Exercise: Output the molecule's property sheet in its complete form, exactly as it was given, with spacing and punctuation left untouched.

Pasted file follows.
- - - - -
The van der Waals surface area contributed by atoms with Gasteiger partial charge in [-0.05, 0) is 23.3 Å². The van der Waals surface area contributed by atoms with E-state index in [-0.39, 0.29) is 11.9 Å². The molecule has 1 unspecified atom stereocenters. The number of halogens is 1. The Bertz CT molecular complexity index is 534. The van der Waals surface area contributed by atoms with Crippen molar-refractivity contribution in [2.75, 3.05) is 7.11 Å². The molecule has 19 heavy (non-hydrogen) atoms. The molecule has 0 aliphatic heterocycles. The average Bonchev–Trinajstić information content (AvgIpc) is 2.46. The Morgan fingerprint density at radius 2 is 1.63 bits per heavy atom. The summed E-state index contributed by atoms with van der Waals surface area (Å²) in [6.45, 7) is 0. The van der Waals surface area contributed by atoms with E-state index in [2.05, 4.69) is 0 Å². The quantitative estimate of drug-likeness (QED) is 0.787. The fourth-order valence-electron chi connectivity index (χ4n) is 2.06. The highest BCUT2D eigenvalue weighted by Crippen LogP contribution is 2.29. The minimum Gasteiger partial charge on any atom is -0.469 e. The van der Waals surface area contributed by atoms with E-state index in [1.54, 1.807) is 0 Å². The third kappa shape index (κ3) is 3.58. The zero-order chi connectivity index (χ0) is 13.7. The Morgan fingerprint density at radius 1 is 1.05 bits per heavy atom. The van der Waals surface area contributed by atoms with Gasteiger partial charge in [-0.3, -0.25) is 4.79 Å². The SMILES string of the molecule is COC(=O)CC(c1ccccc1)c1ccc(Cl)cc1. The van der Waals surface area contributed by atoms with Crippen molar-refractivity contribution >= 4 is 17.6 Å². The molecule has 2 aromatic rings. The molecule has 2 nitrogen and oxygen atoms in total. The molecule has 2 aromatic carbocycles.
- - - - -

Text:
The van der Waals surface area contributed by atoms with Gasteiger partial charge in [-0.05, 0) is 23.3 Å². The van der Waals surface area contributed by atoms with E-state index in [-0.39, 0.29) is 11.9 Å². The molecule has 1 unspecified atom stereocenters. The number of halogens is 1. The Bertz CT molecular complexity index is 534. The van der Waals surface area contributed by atoms with Crippen molar-refractivity contribution in [2.75, 3.05) is 7.11 Å². The molecule has 19 heavy (non-hydrogen) atoms. The molecule has 0 aliphatic heterocycles. The average Bonchev–Trinajstić information content (AvgIpc) is 2.46. The Morgan fingerprint density at radius 2 is 1.63 bits per heavy atom. The summed E-state index contributed by atoms with van der Waals surface area (Å²) in [6.45, 7) is 0. The van der Waals surface area contributed by atoms with E-state index in [2.05, 4.69) is 0 Å². The quantitative estimate of drug-likeness (QED) is 0.787. The fourth-order valence-electron chi connectivity index (χ4n) is 2.06. The highest BCUT2D eigenvalue weighted by Crippen LogP contribution is 2.29. The minimum Gasteiger partial charge on any atom is -0.469 e. The van der Waals surface area contributed by atoms with E-state index in [1.54, 1.807) is 0 Å². The third kappa shape index (κ3) is 3.58. The zero-order chi connectivity index (χ0) is 13.7. The Morgan fingerprint density at radius 1 is 1.05 bits per heavy atom. The van der Waals surface area contributed by atoms with Gasteiger partial charge in [-0.3, -0.25) is 4.79 Å². The SMILES string of the molecule is COC(=O)CC(c1ccccc1)c1ccc(Cl)cc1. The van der Waals surface area contributed by atoms with Crippen molar-refractivity contribution >= 4 is 17.6 Å². The molecule has 2 aromatic rings. The molecule has 2 nitrogen and oxygen atoms in total. The molecule has 2 aromatic carbocycles.